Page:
Are homecoming nominations fair?: a look into the homecoming court nomination process


Brianna Corley

Yonna Pasch, director of Student Activities and Organizations, said the number of nominations to be considered for homecoming court used to be three.

On Sept. 21, 2021 students at Northwestern State University of Louisiana cast their votes for the 2021 Homecoming Honor Court. As homecoming approaches, some students are reflecting on the nomination process.

“How much do you have to do to get noticed?” said Emily Synder, a junior art major. “To have four nominations from, like, groups, that’s a lot.”

According to the requirements implemented by the Student Government Association, to qualify for homecoming court a student must be enrolled full-time at Northwestern State University of Louisiana and be a junior or senior, as defined by the university catalog.

Students must also be in good academic standing with at least a 2.75 cumulative GPA, must receive four or five nominations from certified recognized student organizations and must not have previously served as king or queen.

Mary-Katherine Horton, director of Fraternal Leadership and Civic Engagement, said the homecoming nomination qualifications are reviewed annually.

“SGA reads these requirements each year,” said Horton. “They might see a need for a change, and they’ll ask around for opinions.”
Synder said it’s impressive.

“No one is really well known in college,” said Synder. “I think you have to do so much for multiple people to know you outside of your regular circle.”

Yonna Pasch, director of Student Activities and Organizations, said the number of nominations required used to be three.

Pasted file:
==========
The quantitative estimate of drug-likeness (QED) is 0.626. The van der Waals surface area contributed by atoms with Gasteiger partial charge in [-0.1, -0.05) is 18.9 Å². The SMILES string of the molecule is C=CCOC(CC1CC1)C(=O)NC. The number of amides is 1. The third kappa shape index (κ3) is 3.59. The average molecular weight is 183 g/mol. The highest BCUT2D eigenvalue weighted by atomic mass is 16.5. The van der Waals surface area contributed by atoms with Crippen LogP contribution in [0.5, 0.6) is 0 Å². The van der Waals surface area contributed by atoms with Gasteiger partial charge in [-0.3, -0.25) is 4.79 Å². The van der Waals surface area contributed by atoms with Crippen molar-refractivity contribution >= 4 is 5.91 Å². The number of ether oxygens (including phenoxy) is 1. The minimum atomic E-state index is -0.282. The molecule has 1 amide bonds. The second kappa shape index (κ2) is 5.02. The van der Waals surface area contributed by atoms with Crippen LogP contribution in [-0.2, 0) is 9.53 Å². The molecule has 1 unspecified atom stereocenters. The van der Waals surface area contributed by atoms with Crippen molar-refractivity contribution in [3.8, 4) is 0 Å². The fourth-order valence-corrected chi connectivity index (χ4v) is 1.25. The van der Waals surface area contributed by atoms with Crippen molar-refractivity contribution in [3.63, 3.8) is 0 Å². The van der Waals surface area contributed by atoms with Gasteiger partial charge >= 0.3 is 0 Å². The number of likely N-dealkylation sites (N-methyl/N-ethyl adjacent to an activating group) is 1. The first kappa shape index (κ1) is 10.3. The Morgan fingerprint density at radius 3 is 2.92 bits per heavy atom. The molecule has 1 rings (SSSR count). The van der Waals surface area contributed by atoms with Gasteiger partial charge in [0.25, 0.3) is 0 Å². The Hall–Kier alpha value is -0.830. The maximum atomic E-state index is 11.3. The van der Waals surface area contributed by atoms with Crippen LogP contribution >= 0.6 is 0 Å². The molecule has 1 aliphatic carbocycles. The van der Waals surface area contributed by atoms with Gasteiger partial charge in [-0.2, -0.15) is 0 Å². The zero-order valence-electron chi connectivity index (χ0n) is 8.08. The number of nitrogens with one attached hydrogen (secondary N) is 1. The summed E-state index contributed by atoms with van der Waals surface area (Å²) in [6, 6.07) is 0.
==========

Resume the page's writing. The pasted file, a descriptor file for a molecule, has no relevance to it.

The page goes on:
“That was a change SGA voted on based on the need at the time,” said Pasch.

Pasch said organizations create their own policies for how or whom they nominate.

“Their policy typically with SGA is that you have to have a meeting,” said Pasch. “Only the president can submit on behalf of the organization.”

Pasch said organizations can nominate non-members.

“A lot of groups nominate anyone outside of the organization,” said Pasch. “Just to give that opportunity for those students to get a chance to be on the ballot, and then voted on by the student body.”

Leo Langdon, junior art major, said it might set a bias.

“How do you know if those people actually know you,” said Langdon. “Telling them about yourself seems like the only way to make this accomplishable.”

Horton felt that students are looking to vote for a person they know and see in multiple organizations.

“They should be involved on campus, and they should be well rounded academically,” said Horton.

Ava-Claire Burks, junior social work major, said she voted.

“I do feel like homecoming has always been a popularity contest,” Burks said. “I’m not really into stuff like that.”

Pasch said it’s a peer nomination.

“You have been recognized for your efforts,” said Pasch. “That speaks volumes to the character and the person that these individuals are.”


Correction – Oct. 19, 2021

The word casted was corrected to cast.